Summer jobs hold positives and negatives for students

As McNick students enter their final quarter of the 2011-2012 school year, many turn their attention to their summer plans. Unfortunately, between all the road trips and concerts, “summer fun” can cost a lot of money. To help ease the costs, students often get summer jobs. For those still deciding where to work, here is a summary of some of the common jobs students take.

Coney Island: Coney Island offers a variety of jobs for teens, including positions in rides, lifeguarding, food, and parking. Since so many local students work there, the management is usually very flexible and understanding, making it easy to get days off. Workers are paid Ohio’s minimum wage of $7.70 an hour, but certain areas like lifeguarding offer raises for returning workers. Interested students can apply online.

“Working at Coney can be a lot of fun,” junior and pool cashier Maria Clark said. “My favorite part is getting to be with my co-workers. I already knew some of them from school, and we have a good time. Sometimes it’s rough because there’s no air conditioning and the customers can be overwhelming. My older sister works at Coney and helped me get a job there, but I know people who got a job without connections. One of my co-workers did a follow-up email after she applied, and she was able to get an interview.”

Lifeguard: Being a lifeguard at a local pool or country club requires training and certification. Depending on where the job is, employees might also be required to take additional courses and tests to keep up their skills. The job allows teens to be outside, learn important life skills, and often gives frequent breaks. The wage depends on the location of the job. Most places will ask teens to fill out an application either online or at the location, and all require that lifeguards be certified. Some places, like Coney Island, allow employees to be certified directly through their program, while others ask workers to get certified through an association like Red Cross. Employers are specific in the application, and will provide interested workers with the training information.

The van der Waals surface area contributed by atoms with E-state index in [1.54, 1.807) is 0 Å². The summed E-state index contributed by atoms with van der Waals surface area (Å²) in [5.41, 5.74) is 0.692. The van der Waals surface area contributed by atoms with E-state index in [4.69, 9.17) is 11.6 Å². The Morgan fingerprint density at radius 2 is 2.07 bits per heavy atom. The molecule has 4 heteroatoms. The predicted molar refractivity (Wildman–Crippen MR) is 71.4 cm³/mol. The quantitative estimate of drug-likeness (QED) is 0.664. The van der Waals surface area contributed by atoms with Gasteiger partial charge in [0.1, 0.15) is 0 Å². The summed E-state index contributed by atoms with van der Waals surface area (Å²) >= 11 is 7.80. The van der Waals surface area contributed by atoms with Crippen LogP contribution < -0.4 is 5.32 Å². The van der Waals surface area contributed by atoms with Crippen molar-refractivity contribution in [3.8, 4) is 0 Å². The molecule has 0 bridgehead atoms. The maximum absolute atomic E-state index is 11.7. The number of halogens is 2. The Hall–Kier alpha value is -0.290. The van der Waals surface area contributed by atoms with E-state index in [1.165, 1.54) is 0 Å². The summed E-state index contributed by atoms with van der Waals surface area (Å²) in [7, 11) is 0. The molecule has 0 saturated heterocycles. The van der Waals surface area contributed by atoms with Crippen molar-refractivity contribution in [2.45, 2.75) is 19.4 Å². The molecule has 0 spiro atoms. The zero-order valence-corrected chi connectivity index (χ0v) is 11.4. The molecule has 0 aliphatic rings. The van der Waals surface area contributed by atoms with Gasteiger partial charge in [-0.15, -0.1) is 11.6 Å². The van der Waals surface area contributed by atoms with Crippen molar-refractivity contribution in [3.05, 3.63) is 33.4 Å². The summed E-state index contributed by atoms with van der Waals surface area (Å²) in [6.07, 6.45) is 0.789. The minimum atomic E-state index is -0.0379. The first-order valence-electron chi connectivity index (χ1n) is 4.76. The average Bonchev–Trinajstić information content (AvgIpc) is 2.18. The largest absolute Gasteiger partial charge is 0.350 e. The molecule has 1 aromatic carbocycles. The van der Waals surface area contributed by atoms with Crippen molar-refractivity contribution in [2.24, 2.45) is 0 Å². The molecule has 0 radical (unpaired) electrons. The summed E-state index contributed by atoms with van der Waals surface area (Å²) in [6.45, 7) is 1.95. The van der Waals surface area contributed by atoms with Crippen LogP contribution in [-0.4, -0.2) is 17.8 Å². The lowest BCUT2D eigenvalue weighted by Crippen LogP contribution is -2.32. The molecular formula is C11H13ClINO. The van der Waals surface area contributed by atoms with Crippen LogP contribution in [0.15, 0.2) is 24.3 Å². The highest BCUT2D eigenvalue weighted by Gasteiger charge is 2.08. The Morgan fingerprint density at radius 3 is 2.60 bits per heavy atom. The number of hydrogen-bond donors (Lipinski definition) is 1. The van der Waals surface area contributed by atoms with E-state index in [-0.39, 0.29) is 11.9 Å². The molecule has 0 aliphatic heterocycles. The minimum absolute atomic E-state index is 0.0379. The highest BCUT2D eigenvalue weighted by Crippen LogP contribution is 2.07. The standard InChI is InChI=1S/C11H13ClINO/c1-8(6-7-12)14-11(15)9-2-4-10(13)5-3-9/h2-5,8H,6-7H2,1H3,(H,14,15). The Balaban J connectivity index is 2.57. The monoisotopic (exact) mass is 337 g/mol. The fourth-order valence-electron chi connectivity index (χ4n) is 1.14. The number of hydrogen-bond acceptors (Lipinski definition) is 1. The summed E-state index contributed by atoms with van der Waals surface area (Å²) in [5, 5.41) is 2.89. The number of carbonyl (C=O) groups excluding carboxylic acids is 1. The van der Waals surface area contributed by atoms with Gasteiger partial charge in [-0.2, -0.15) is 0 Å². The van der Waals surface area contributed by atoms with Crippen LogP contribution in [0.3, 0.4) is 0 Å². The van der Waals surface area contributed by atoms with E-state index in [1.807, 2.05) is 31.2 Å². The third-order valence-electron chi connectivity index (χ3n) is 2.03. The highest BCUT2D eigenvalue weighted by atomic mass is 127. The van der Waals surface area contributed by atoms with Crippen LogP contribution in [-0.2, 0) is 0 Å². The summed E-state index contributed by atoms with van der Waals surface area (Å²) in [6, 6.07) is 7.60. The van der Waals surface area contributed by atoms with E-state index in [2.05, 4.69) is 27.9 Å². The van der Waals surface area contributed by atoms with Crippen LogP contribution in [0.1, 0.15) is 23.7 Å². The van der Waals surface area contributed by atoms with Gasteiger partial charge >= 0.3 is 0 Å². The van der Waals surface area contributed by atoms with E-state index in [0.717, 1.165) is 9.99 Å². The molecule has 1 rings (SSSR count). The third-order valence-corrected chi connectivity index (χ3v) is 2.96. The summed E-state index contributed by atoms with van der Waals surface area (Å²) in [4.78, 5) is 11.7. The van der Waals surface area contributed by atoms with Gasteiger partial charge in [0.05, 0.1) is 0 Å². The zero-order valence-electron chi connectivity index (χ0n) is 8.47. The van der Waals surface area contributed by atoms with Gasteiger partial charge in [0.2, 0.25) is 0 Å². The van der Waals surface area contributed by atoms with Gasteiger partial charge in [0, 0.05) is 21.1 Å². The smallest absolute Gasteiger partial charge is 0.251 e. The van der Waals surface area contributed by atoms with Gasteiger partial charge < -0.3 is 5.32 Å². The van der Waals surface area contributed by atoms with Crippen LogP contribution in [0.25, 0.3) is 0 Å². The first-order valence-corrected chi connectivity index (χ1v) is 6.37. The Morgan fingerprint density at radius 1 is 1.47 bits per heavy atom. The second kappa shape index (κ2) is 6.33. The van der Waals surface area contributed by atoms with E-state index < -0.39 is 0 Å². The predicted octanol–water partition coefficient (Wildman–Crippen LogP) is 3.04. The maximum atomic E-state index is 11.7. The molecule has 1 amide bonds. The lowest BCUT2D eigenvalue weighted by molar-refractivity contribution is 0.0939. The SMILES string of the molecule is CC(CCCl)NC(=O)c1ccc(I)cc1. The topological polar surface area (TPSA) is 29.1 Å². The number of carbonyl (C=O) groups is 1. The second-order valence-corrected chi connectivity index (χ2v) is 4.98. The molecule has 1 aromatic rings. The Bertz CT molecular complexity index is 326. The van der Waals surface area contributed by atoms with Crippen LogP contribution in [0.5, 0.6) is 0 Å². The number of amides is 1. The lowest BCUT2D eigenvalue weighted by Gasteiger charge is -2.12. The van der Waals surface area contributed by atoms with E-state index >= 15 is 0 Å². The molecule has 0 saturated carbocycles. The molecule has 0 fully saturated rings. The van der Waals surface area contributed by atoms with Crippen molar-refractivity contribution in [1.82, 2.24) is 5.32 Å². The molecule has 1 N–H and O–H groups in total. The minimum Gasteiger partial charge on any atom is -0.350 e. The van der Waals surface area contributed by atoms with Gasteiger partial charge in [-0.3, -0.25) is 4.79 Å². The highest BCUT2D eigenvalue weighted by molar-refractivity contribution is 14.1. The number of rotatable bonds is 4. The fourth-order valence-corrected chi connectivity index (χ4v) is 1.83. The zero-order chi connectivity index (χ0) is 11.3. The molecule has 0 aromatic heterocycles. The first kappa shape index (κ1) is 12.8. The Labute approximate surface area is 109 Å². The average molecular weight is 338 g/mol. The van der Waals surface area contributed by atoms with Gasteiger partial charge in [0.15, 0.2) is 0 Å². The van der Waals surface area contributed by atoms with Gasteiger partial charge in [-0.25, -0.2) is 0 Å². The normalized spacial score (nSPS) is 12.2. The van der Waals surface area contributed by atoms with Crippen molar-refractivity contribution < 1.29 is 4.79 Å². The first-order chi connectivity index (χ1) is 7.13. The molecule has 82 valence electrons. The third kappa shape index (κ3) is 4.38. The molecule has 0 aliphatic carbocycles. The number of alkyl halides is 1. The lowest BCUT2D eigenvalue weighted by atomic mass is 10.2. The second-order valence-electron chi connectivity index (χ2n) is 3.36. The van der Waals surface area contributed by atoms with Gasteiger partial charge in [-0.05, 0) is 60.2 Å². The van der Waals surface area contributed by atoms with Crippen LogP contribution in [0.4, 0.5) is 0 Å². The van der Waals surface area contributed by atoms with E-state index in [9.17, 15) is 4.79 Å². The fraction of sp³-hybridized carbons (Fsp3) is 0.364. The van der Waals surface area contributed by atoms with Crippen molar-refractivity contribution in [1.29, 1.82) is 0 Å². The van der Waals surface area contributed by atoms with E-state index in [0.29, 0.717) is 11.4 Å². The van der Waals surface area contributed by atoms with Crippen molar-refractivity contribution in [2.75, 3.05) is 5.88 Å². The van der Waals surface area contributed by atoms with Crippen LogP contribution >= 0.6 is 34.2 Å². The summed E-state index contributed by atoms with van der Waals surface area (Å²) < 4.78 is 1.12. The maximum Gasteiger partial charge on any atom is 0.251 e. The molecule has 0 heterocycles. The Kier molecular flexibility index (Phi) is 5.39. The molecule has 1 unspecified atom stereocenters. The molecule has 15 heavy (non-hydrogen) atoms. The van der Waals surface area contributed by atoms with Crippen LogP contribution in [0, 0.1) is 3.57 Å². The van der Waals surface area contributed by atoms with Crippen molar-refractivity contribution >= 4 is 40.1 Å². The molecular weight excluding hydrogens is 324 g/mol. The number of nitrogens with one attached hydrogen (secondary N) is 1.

Hostess: Every hostess job is different, but most involve seating customers, cleaning, keeping a happy and positive attitude, and some other additional tasks. At Larosa’s and Mio’s where senior Emily Forsthoefel and junior Annie Gilfilen work, hostesses also work the cashier. In contrast, seniors Jen Foltz and Lauren Martella are expected to polish silverware at Outback Steakhouse. The job pays well because tips are added on, but teens will be expected to work late on the weekends in an often busy atmosphere. To get hired, students can simply go inside local restaurants and ask to speak to a manager about job openings. Even if the business isn’t currently hiring, students can ask for an application so they are on-file when a job comes up.

“I work as a hostess at Carrabba’s Italian Grill,” junior Danielle Schaefer said. “Applying was a pretty easy process because the application is all online. However, make sure you go to the restaurant first, because they will give you a card with that location’s code on it. If you’re looking into a job as a hostess, keep in mind that you’ll have to do a lot of different things. I seat people, set tables, clean, polish silverware, and do other things to help out around Carrabba’s everyday.”

Golf Courses: Working as a caddy or golf-cart cleaner offers the chance to be outside and get involved with sports. Since golfing is usually done in the morning and afternoon, it leaves nights open, which is a plus for those who like to do nighttime activities. At places like Legendary Run where senior Michael Nimmo works, the salary is minimum wage. Workers also receive tips, but they usually aren’t high enough to significantly increase the salary.